Time, Temperature, and Restraint make for a Tender Pie Crust
The Pastry Rules
- Give yourself time. Don’t rush, and if possible, make the pastry the day before making the pie. The stress will disappear. Better yet, make a big batch when you are in the mood and tuck the little discs in the freezer. Making pies for many is more fun when the dough making and the pie making are two different days!
- Have everything cold! Really cold. Cube your butter ahead of time and stick it in the refrigerator, or even the freezer for 15 minutes. Tuck your flour in the fridge too if you think of it, but if you didn’t, don’t stress.
- Use pastry flour if you have it, if not all purpose if fine. Pastry flour has a lower protein (gluten) content, and will usually result in a more tender pie crust. All purpose flour also works quite well, but don’t substitute cake flour or bread flour.
- Don’t leave out the salt! It is important if you want your pastry to have flavor. However, if the recipe calls for unsalted butter and you use salted butter, you can reduce the addition of the salt by a little bit, but not all.
- Don’t overwork. When you mix in the butter with the dry ingredients, do so in very short pulses in the food processor, not even a second each, or gentle movements with the pastry blender. This goes double once you add the liquid. When all the liquid is incorporated, you should still have lots of scraggy pieces of unmixed dough floating around.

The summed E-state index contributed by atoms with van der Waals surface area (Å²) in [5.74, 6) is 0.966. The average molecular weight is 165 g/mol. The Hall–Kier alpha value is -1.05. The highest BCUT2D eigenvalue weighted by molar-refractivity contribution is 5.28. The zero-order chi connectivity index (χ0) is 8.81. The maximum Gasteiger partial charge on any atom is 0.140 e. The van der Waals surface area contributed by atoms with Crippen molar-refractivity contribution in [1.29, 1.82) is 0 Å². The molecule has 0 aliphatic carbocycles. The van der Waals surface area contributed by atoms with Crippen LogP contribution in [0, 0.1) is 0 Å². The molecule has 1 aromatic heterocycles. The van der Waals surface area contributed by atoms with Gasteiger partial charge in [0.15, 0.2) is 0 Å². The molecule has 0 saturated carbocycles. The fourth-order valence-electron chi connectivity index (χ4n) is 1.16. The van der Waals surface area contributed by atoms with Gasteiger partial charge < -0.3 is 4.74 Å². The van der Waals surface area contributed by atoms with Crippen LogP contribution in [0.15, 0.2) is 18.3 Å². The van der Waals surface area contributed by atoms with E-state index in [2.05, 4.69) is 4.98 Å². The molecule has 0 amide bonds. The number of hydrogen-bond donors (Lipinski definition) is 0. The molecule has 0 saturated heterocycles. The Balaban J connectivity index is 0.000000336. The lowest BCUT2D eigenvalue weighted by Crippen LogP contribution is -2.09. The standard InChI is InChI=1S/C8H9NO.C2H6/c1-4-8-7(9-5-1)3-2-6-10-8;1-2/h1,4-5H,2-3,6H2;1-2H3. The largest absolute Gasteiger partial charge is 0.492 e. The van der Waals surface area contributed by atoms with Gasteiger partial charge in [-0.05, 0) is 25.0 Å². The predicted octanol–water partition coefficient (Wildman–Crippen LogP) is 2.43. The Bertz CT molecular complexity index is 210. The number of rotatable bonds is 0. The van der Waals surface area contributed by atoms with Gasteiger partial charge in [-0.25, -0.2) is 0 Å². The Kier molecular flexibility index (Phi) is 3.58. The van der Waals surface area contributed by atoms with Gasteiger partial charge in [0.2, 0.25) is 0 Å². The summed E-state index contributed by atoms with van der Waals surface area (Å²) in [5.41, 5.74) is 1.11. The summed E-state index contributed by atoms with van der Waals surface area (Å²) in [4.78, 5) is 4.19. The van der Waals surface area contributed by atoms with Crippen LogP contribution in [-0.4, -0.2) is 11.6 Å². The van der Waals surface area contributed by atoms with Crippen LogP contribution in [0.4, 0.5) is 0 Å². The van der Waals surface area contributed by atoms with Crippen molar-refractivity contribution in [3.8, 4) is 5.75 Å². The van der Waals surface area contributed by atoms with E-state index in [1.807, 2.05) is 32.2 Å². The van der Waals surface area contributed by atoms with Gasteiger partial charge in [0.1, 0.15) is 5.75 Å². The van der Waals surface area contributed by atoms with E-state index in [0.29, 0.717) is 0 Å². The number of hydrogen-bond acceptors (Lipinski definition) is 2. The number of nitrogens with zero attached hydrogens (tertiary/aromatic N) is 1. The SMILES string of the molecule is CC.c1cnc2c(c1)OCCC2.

- Keep your warm hands off the dough. If you have cold hands, disregard this one. Some people chill their hands with ice or ice water when making the dough, but I’m not sure this is practical for most people.
- Chill the dough after it is mixed. This is also essential. The gluten in the flour needs to relax, the flour needs to absorb the water, and the dough needs to get chilled again. Chill for a half hour, but longer is fine too. If it is rock hard, take it out a few minutes before you plan to roll out.
- Gently form the dough into a disc before rolling out.
- Lightly flour the rolling surface. Too much flour will affect the dough. If your dough sticks, slip a long string of dental floss under it to loosen.
- Roll out gently from the middle of the dough, turning it a quarter turn every couple of strokes. Do not roll over the outside edge or you will end up with really thin edges, and you’re trying for an even roll.
- When you place your dough in the tin, do so gently so you don’t stretch it.
- Always preheat your oven before baking, and place on a baking sheet to prevent damaging your pretty edges.
- Chill again. It’s always a good idea if you have time to put the shell back in the refrigerator to chill again before filling and baking. This helps to keep it flakey, and the keep the decorative edging.
- Protect the edges of your pie from becoming too dark with foil or a guard if you are baking the cake longer than 55 minutes to an hour.
© Copyright 2019 – or current year, The New Vintage Kitchen. Unattributed use of this material is strictly prohibited. Reposting and links may be used, provided that credit is given to The New Vintage Kitchen, with link and direction to this original post.
The New Vintage Kitchen does not accept ads or payment for mention of products or businesses.